Over and over I heard what became a familiar litany. People like the high-performing business consultant with the low GPA told me they found emotional intelligence, not technical expertise or book learning, to be what mattered most for excellence. My book, they said, made it safe to speak up about the business costs of emotional ineptitude, and to question a narrow, expertise-is-all view of capabilities. They felt they now had a new way to think about what they wished for in their own workplaces.
People spoke with extraordinary candor about matters far beyond the reach of corporate PR radar. Many detailed what is not working (such tales of emotional ineptitude are retold here without revealing the person's or organization's identity). But many others told success stories, confirming the practical value of working with emotional intelligence.
And so began the two-year inquiry that has culminated in this book. The effort has woven together several professional strands from my own life. From the outset, I've relied on the methods of journalism to delve into the facts and to narrate my conclusions. I've also gone back to my professional roots as an academic psychologist, conducting an exhaustive review of the research that illuminates the place of emotional intelligence in high performance for individuals, teams, and organizations. And I've performed or commissioned several new scientific analyses of data from hundreds of companies to establish a precise metric for quantifying the value of emotional intelligence.
This search has taken me back to research I participated in while a graduate student, and then faculty member, at Harvard University. That research was part of an early challenge to the IQ mystique--the false but widely embraced notion that what matters for success is intellect alone. This work helped spawn what has now become a mini-industry that analyzes the actual competencies that make people successful in jobs and organizations of every kind, and the findings are astonishing: IQ takes second position to emotional intelligence in determining outstanding job performance.
Analyses done by dozens of different experts in close to five hundred corporations, government agencies, and nonprofit organizations worldwide have arrived independently at remarkably similar conclusions, and their findings are particularly compelling because they avoid the biases or limits inherent in the work of a single individual or group. Their conclusions all point to the paramount place of emotional intelligence in excellence on the job--in virtually any job.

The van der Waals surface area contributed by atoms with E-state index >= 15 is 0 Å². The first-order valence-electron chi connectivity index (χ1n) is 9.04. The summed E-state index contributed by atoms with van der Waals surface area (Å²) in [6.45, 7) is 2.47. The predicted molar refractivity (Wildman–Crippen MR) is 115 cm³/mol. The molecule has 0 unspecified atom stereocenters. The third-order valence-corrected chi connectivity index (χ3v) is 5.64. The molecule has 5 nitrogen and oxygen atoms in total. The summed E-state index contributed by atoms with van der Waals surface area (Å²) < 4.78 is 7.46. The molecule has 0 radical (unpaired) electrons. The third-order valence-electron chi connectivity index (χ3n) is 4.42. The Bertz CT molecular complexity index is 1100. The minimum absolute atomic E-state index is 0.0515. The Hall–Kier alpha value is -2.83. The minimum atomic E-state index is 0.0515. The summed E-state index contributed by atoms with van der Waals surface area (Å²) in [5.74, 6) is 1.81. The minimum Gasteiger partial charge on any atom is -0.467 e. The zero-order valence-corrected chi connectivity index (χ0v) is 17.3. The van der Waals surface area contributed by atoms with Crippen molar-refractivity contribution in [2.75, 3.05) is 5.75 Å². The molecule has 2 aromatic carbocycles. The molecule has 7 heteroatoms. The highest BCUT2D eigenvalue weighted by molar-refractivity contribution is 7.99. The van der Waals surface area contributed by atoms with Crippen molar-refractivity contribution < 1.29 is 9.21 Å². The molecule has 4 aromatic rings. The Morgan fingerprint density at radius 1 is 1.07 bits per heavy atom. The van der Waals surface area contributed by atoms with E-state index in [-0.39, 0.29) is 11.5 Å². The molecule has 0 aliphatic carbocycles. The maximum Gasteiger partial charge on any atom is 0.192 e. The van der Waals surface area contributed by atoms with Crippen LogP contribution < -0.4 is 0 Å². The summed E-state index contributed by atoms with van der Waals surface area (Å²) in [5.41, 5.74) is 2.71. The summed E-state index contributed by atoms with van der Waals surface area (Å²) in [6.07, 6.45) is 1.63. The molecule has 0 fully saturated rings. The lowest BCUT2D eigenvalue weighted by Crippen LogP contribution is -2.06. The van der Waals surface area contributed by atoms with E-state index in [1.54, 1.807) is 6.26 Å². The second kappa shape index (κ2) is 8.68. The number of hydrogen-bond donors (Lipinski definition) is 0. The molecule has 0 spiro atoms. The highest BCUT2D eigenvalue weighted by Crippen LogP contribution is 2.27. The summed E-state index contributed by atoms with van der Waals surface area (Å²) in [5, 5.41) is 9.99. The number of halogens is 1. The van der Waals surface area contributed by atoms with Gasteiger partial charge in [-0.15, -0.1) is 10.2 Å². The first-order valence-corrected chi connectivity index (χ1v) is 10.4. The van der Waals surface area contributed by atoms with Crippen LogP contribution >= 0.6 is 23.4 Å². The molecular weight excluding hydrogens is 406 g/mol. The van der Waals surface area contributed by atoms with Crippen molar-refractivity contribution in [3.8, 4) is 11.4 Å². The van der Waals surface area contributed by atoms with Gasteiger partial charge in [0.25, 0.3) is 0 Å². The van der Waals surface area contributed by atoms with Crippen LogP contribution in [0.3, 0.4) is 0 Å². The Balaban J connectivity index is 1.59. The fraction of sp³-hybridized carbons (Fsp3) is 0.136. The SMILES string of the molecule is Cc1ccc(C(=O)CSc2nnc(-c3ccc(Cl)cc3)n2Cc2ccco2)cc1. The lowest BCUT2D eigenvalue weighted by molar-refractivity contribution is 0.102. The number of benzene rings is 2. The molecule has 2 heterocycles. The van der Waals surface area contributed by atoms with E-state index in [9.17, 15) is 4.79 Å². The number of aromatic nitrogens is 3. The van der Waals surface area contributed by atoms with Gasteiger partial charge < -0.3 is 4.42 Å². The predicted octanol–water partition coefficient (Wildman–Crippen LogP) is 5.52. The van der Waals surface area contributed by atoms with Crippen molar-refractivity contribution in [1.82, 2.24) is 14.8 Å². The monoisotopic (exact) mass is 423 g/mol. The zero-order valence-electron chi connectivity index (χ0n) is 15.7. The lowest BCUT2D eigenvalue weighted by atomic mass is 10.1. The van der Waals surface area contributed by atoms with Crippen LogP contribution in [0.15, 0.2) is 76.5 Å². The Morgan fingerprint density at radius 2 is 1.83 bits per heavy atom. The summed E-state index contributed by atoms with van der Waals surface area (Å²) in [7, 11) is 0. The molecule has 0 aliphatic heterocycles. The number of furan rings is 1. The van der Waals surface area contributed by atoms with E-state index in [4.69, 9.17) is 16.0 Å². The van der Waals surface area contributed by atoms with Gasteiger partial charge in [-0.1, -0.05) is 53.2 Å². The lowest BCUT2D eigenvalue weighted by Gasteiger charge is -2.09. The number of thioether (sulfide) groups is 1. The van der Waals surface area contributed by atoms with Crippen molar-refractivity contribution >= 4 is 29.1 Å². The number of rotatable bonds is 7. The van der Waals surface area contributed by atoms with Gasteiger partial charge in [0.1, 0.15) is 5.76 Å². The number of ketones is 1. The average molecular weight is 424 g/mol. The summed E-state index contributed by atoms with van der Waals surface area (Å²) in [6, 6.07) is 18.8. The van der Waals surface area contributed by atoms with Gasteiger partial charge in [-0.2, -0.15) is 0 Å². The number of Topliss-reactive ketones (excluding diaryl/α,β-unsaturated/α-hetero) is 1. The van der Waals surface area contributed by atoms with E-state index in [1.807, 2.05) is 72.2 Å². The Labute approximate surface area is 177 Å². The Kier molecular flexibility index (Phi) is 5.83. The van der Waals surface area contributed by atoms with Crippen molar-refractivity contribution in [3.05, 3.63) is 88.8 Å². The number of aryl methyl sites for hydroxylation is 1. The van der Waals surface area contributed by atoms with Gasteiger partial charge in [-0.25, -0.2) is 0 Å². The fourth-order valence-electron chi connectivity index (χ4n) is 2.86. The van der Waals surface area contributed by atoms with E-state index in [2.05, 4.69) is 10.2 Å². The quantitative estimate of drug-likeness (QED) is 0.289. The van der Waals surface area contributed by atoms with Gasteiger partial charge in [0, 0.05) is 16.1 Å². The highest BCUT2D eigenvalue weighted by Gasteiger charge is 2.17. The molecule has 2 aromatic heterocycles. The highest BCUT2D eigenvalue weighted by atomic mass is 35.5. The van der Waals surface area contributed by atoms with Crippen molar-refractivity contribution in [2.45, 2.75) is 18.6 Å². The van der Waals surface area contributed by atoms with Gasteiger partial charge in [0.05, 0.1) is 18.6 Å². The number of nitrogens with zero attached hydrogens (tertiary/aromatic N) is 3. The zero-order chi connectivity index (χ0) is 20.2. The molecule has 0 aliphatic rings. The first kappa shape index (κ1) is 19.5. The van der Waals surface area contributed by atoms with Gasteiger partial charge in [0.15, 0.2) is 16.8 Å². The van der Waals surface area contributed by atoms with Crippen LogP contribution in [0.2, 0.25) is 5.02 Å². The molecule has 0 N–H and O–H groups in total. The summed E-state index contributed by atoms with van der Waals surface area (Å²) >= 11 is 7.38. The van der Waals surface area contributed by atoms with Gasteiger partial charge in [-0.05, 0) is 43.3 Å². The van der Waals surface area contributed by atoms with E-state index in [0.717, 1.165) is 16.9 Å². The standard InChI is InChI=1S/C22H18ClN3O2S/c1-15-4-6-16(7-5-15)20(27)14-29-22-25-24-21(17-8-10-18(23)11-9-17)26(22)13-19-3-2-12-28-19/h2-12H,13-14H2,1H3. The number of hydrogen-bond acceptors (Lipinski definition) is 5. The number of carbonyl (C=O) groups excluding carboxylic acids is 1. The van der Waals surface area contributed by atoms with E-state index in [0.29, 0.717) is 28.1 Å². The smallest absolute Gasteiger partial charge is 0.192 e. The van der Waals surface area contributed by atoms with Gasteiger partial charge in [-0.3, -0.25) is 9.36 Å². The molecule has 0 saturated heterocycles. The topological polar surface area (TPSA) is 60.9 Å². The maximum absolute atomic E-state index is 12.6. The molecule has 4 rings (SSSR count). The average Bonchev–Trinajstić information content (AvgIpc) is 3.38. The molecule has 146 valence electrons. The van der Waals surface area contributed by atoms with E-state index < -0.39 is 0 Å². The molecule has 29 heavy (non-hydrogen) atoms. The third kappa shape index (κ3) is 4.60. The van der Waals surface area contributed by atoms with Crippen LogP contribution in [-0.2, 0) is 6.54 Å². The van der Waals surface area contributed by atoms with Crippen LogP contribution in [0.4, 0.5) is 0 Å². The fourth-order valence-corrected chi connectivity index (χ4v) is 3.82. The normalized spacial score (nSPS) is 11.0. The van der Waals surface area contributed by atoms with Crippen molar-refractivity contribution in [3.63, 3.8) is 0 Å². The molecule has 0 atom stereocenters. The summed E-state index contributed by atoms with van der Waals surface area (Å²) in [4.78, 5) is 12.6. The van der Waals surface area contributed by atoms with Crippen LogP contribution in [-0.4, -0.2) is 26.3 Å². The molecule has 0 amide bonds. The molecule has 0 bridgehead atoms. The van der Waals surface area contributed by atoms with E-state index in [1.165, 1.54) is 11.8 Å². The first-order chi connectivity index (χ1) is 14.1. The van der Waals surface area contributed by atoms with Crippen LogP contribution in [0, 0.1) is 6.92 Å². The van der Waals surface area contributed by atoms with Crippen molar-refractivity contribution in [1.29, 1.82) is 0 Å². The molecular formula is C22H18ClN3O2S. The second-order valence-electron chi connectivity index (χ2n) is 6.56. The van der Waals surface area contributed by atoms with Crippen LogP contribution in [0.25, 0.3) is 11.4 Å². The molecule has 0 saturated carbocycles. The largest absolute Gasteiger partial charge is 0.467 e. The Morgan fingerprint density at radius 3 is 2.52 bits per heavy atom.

To be sure, these ideas are not new to the workplace; how people manage themselves and relate to those around them is central to much classic management theory. What's new is the data: We now have twenty-five years' worth of empirical studies that tell us with a previously unknown precision just how much emotional intelligence matters for success.
Another strand: In the decades since my own research in psychobiology, I have been tracking cutting-edge findings in neuroscience. This has allowed me to propose a foundation in brain science for the emotional intelligence model. Many businesspeople are traditionally skeptical of "soft" psychology and wary of the pop theories that come and go, but neuroscience makes crystal clear why emotional intelligence matters so much.
The ancient brain centers for emotion also harbor the skills needed for managing ourselves effectively and for social adeptness. Thus these skills are grounded in our evolutionary heritage for survival and adaptation.
This emotional part of the brain, neuroscience tells us, learns differently from the thinking brain. That insight has been pivotal in my development of this book--and leads me to challenge much conventional wisdom in corporate training and development.